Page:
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What’s Next for Testing, Tracking, Treatment, and Tech?

What’s Next for Testing, Tracking, Treatment, and Tech?

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“Unless we understand how best to measure this, then…how do we open up society? How do we open up the world?” asked Dr. Jessica Mega, Verily’s chief medical officer, at a Techonomy roundtable I moderated entitled Testing, Tracking, Treatment, and Tech. To measure things will require platforms, a major theme of the discussion. Verily, a medical innovation subsidiary of Alphabet, has deployed its Project Baseline platform to help tens of thousands of Americans find testing for COVID-19, working in partnership with Rite-Aid, among others, and expects Project Baseline’s applications to grow steadily.

Paul Meyer co-founded the Commons Project, after years building disease surveillance systems in developing countries. It is building a non-profit public platform, Common Health, to aggregate medical data and put it under the control of individuals. Both that platform and Project Baseline had been under development for some time before the crisis hit, but have been reoriented for the age of COVID-19, because they can help measure and monitor a population at sudden collective risk.

Redeploying and reorienting resources and projects came up again and again. Jim Weiss, CEO of W2O, a healthcare-focused marketing communications firm, has many decades of experience in pharmaceuticals. He noted that some kinds of drug research, like relating to cancer, has been suddenly put on hold in order for researchers to reorient towards COVID-19. But it also turns out that many cutting-edge immunotherapies being tested for cancer and inflammatory diseases could prove valuable against this new virus. “Immunology is actually a common science to this,” he said. Meanwhile, prior to the crisis research for antiviral and antibacterial drugs had languished, but has now been suddenly revived, Weiss explained. He even expects genetic research to be reoriented to study whether variations in the effects of COVID-19 may be in part based on genetic differences.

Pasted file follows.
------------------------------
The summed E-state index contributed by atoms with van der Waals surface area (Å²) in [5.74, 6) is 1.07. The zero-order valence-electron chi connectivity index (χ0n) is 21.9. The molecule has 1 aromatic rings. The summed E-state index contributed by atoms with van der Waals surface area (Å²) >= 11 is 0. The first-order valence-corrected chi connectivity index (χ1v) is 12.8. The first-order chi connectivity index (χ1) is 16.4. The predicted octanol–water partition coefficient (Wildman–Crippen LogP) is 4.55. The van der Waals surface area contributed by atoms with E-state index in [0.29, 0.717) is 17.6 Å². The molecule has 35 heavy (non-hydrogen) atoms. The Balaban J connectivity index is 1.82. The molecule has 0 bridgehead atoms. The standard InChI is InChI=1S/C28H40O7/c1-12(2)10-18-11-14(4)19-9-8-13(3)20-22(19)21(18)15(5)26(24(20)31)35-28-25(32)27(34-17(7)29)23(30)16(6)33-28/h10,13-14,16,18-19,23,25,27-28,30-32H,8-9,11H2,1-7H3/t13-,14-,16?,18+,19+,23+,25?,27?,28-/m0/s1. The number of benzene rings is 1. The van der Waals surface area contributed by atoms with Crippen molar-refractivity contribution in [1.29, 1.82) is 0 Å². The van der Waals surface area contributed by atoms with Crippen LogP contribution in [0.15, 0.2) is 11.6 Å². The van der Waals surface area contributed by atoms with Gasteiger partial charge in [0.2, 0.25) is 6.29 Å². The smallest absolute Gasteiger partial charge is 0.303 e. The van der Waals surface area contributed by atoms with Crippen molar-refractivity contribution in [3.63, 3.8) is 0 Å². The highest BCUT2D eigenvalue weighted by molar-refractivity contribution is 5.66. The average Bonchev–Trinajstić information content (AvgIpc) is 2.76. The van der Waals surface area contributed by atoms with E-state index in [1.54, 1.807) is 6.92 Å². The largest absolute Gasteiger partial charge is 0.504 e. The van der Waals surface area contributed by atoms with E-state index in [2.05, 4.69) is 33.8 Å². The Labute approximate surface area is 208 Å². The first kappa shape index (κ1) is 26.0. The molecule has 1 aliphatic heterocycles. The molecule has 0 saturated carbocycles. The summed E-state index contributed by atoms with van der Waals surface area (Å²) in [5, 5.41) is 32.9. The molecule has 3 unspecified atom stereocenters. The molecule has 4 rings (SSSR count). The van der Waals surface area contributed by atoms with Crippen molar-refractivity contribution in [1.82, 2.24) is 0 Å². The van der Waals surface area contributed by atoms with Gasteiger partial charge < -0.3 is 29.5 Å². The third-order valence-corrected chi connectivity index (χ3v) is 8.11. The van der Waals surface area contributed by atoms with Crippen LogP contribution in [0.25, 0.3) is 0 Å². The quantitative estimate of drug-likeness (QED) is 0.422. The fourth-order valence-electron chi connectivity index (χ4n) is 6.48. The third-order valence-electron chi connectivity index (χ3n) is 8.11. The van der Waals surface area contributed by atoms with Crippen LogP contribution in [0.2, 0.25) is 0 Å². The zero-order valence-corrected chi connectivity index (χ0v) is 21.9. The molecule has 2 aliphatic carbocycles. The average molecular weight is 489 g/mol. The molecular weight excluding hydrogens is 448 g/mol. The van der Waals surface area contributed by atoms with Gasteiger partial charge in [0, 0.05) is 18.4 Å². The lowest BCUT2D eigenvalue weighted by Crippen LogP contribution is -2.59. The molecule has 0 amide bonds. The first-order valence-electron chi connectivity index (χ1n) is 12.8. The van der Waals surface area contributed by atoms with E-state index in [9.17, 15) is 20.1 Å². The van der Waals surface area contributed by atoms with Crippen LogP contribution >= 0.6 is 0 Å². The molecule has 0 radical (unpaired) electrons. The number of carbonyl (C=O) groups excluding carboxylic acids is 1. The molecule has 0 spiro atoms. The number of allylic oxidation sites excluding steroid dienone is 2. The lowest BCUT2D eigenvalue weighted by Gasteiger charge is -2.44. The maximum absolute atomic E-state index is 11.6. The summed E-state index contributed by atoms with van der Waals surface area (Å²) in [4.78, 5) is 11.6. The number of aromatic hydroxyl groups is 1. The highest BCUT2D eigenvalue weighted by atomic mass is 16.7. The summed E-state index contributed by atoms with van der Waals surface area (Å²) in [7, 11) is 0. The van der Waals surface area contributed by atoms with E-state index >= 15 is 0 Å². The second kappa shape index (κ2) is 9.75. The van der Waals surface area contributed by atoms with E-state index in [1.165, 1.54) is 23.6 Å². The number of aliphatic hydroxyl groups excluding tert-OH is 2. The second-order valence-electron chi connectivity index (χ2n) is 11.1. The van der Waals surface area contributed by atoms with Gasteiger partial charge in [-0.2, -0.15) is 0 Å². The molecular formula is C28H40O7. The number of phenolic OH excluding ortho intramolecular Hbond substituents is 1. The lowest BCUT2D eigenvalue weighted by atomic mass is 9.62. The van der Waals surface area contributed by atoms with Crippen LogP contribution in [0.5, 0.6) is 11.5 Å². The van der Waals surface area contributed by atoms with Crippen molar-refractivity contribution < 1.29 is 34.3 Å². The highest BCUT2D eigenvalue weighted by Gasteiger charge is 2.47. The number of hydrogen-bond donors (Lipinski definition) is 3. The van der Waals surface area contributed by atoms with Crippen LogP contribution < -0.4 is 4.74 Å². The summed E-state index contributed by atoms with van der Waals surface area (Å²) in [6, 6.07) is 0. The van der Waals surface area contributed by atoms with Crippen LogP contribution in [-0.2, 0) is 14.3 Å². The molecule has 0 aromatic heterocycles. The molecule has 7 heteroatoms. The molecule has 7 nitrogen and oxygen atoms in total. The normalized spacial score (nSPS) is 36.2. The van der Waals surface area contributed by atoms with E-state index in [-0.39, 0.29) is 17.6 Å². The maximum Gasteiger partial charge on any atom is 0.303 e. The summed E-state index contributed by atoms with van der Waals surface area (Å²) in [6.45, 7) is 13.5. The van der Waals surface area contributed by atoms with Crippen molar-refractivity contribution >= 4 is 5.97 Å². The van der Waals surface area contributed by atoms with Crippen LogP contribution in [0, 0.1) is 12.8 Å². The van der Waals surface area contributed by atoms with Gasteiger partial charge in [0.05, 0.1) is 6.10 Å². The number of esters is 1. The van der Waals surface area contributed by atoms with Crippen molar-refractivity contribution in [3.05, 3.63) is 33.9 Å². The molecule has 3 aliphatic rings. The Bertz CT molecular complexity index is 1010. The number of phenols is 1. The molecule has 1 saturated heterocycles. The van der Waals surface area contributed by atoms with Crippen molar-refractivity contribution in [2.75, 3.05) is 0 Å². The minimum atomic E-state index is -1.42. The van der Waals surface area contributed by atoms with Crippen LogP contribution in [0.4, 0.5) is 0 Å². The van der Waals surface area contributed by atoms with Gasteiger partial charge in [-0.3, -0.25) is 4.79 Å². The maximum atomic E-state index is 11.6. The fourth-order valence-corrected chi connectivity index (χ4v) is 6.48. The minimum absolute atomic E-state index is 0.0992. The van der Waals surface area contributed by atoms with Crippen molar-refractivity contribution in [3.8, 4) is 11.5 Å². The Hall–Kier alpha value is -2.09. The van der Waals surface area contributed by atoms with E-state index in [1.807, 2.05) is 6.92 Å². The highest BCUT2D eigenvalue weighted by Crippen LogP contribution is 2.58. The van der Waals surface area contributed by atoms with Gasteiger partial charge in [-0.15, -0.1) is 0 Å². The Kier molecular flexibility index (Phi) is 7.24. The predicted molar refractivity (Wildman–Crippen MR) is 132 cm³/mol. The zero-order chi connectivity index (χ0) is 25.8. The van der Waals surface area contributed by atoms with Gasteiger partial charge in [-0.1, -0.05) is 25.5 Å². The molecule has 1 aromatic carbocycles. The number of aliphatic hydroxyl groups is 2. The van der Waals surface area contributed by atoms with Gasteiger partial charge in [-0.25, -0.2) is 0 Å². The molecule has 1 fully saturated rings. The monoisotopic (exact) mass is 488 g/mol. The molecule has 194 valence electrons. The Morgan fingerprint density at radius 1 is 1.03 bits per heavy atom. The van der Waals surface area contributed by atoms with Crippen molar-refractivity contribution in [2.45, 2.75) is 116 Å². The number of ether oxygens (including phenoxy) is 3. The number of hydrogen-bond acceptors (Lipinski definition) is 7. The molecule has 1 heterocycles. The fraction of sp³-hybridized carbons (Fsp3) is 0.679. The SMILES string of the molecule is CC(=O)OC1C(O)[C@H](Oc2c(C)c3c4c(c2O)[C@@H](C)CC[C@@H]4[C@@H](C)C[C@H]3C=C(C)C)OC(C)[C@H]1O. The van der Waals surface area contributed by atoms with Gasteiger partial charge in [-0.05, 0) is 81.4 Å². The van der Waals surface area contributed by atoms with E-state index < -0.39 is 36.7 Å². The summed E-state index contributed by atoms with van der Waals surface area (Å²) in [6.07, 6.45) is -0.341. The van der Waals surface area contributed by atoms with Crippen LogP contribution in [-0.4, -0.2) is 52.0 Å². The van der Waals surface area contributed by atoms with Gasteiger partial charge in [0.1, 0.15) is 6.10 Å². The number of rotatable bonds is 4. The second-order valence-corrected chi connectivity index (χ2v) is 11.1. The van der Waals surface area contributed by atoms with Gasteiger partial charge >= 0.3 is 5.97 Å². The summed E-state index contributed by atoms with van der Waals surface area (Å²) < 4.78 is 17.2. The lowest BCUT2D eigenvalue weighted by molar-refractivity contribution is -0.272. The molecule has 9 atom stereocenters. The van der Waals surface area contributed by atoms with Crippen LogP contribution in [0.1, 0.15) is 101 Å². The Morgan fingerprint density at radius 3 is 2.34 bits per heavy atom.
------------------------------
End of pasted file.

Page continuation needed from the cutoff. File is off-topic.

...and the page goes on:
All of this will be urgently needed. Even as we work rapidly towards therapies and vaccines, said Dr. Mega, “the best epidemiologists are projecting months of waves of this virus.”

As we began the session, we polled attendees, who were overwhelmingly pessimistic about whether the U.S. will have the medical and social infrastructure in place to open up the country by late summer (hardly an aggressive prospect given that many governors are opening up already). A full 61% were either not at all confident we’ll be ready, or certain we won’t be. As for testing, 78% want to get tested, but have either been unable to get one or haven’t yet tried. The 4% who had gotten tested all said it was hard to do so. As for who will best build solutions for our collective problems, 43% expect it will be the tech giants, and the remaining 57% said only public/private partnerships or some other consortium-style efforts will suffice.